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The Perils of Living the Good and True Law: Iberian Crypto-Jews in the Shadow of the Inquisition of Colonial Hispanic America. By Matthew D. Warshawsky. Newark: Juan de la Cuesta Hispanic Monographs, 2016. 176 pp.

The Perils of Living the Good and True Law explores the diversity of religious practices and lived experiences among crypto-Jewish families caught up in waves of inquisitorial persecution in mid-seventeenth century Spanish America. It focuses on five individuals tried before the inquisitorial tribunals of Peru and Mexico City in the 1630s and 1640s, [End Page 170] a period of heightened suspicion toward the Portuguese merchants who had settled in Spanish territories during the union of the two crowns between 1580 and 1640. Many of these Portuguese merchants were also New Christians, and local officials became concerned about their loyalty to Spain during and after Portugal's struggles to regain independence. Known as the "Great Conspiracy," public paranoia surrounding conversos surged alongside current political and economic tensions, resulting in waves of denunciations, inquisitorial trials, autos de fe and executions.

Matthew D. Warshawsky's contribution lies in tracing the complex religious choices made by individuals who struggled to maintain their faith in an atmosphere of heightened suspicion, often without access to rabbinical guidance and the sacred texts. For some, this meant assuming a "chameleon-like identity" that allowed them to "live as Jews and Catholics at once" (16). Warshawsky analyzes crypto-Jewish practices on their own terms, by tracing both their "variance from normative Judaism" and the influences of Catholicism (16). Maintaining Judaism privately at home was often an interrupted and intermittent endeavor due to the imperative for secrecy to ensure survival. In this context, fasting emerges in a number of the trials analyzed as central to crypto-Jewish identities. Fasting provided a hidden means for observing important holidays including the "Great Day," or Yom Kippur, and the Fast of Esther that preceded Purim. Warshawsky notes the improvised nature of religious observance and obstacles such as the difficulty of dating Yom Kippur that led Tomás Treviño de Sobremonte to fast twice in one year. Jewish and Catholic rituals and the meanings ascribed to them could often blend together. Treviño described praying not only while standing but also while kneeling, a Christian practice. Other testimonies described Moses and Esther as saints and expressed how belief in Judaism could lead to personal salvation, a Catholic concept. Warshawsky's close analysis of the trial transcripts reveals the ambivalence and emotional struggles that many conversos faced. Often instructed in Catholicism from childhood and living amidst Catholics, crypto-Jews could simultaneously value elements of Catholic teachings and express rejection of Catholicism through the desecration of crucifixes.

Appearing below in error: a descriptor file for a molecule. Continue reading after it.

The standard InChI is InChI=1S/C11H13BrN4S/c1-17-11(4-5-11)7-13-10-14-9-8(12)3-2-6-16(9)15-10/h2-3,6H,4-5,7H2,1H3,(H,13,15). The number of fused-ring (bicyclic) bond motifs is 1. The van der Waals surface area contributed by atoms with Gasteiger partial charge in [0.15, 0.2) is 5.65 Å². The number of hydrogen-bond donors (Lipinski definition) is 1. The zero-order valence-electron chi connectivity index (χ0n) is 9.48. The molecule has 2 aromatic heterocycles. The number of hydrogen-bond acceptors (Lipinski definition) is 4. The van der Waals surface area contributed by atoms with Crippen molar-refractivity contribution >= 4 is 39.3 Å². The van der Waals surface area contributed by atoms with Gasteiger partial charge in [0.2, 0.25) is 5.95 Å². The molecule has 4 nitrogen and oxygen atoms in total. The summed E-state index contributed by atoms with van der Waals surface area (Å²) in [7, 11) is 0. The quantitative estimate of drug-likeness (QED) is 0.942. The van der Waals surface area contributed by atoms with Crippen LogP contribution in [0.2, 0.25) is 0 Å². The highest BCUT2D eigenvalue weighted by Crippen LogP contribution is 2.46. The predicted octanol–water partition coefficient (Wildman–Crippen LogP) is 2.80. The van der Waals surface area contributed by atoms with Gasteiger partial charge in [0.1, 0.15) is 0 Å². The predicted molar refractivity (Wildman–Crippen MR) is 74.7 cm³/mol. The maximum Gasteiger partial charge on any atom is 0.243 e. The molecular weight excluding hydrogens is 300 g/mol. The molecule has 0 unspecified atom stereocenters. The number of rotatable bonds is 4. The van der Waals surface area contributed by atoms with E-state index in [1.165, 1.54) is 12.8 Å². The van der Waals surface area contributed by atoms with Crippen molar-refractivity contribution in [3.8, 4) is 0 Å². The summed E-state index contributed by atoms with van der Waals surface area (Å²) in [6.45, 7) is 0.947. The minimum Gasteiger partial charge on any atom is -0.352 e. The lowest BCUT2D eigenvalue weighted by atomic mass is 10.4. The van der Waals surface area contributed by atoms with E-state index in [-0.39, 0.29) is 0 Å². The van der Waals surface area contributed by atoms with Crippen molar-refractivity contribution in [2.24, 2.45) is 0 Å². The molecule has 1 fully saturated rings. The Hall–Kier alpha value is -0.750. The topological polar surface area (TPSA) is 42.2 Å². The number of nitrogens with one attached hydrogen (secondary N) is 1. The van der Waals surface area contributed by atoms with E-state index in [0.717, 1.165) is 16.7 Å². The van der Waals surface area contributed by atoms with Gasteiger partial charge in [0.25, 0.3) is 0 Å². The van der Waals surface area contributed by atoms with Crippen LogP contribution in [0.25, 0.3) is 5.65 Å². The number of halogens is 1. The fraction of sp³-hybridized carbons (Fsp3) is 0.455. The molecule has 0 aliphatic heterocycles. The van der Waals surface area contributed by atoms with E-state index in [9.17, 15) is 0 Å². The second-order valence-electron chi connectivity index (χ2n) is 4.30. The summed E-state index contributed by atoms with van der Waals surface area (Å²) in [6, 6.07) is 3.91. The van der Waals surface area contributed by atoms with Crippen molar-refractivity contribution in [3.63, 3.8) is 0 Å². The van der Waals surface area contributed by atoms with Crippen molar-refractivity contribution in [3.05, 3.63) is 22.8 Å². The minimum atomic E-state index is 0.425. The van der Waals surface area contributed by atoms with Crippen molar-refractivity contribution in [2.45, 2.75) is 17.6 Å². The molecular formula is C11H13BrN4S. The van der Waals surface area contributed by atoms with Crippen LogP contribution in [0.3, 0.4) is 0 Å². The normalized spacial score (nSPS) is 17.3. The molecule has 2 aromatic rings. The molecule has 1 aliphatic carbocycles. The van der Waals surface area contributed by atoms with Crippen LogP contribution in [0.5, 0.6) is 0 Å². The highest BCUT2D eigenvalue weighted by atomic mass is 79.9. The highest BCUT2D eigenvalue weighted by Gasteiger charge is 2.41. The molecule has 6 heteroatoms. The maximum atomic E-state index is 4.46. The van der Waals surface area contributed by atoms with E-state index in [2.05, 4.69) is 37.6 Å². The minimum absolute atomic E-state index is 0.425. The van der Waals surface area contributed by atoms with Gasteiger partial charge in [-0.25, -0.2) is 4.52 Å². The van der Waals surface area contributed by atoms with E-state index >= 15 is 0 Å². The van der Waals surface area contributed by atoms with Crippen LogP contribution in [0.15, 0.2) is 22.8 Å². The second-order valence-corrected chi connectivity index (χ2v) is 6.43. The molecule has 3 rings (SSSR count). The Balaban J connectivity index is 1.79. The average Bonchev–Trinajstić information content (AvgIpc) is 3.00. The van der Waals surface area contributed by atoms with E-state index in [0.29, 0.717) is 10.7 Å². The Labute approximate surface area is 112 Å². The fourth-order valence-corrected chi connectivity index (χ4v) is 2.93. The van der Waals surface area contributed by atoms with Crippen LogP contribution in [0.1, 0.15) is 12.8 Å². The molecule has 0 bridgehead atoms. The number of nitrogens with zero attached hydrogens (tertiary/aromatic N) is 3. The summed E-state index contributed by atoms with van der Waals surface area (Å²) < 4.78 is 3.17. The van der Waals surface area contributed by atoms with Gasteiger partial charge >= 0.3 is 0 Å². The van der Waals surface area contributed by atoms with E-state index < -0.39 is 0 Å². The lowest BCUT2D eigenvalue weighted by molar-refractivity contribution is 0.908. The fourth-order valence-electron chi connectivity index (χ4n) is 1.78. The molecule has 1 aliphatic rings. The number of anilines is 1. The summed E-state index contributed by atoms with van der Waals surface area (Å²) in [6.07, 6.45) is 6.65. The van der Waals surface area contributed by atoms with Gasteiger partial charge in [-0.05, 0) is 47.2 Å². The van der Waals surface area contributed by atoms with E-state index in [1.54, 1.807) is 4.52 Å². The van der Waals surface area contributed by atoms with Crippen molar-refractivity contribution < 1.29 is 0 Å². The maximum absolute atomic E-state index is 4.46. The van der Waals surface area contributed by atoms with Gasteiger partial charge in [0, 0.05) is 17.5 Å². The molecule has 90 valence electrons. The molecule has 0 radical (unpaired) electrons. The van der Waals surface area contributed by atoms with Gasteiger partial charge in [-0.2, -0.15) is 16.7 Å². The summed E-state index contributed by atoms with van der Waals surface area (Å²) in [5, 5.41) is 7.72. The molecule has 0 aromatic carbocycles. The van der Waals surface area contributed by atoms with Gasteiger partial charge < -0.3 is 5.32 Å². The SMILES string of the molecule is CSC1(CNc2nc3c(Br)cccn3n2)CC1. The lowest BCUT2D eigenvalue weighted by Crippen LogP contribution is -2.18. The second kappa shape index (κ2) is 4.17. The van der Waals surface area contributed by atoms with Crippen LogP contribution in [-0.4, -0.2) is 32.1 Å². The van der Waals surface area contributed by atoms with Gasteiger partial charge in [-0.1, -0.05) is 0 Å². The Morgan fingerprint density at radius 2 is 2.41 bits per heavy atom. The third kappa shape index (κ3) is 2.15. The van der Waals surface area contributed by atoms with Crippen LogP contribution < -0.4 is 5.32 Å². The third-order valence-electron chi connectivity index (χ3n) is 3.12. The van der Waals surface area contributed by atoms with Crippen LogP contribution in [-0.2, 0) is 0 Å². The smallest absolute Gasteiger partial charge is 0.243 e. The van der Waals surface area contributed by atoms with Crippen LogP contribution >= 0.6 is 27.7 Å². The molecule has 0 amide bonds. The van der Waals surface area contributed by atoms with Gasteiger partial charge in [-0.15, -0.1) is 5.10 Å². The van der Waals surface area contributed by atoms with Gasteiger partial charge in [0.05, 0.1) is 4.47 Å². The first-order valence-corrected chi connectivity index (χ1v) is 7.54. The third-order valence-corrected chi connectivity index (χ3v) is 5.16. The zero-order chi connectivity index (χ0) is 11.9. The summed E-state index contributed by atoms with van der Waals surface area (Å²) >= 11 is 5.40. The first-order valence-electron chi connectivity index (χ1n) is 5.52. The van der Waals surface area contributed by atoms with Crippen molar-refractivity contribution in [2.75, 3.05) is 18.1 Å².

Warshawsky rightly emphasizes the multiplicity of lived experiences of individual conversos, whose knowledge about Judaism varied depending on whether their childhoods were spent residing in communities across the Mediterranean or in the Dutch Republic, where Jews could practice openly, or whether they were raised in Spain or Portugal within families that had to conceal their faith. Warshawsky touches upon the issue of racism, noting how Spanish authorities conflated conversos from such different backgrounds. The Spanish Crown perceived conversos as useful [End Page 171] in pursuing its interests overseas but also as potentially subversive, placing them in a precarious status vulnerable to inquisitorial prosecution. Warshawsky examines the tensions by noting they held both "relative economic prestige and imputed racial otherness, conversos felt both 'in and out'" (16). A fascinating point, this might have been teased out further in some of the trial analyses to examine not only tensions among conversos but also deeper contextualization of the interests of both the Spanish Crown and local officials in the viceroyalties.

Regrettably, there are occasional errors that might have been remedied with careful editing. For example, the author refers to the establishment of the inquisitorial tribunal at Cartagena de Indias in 1610 as connected to its status as the capital of the Viceroyalty of New Granada, which was not established until the eighteenth century. Furthermore, with the exception of the Gilcrease Museum records in Tulsa pertaining to the case of Duarte de León Jaramillo and the trial...

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Additional Information

ISSN
1086-3141
Print ISSN
0164-0178
Pages
pp. 170-172
Launched on MUSE
2018-02-06
Open Access
No
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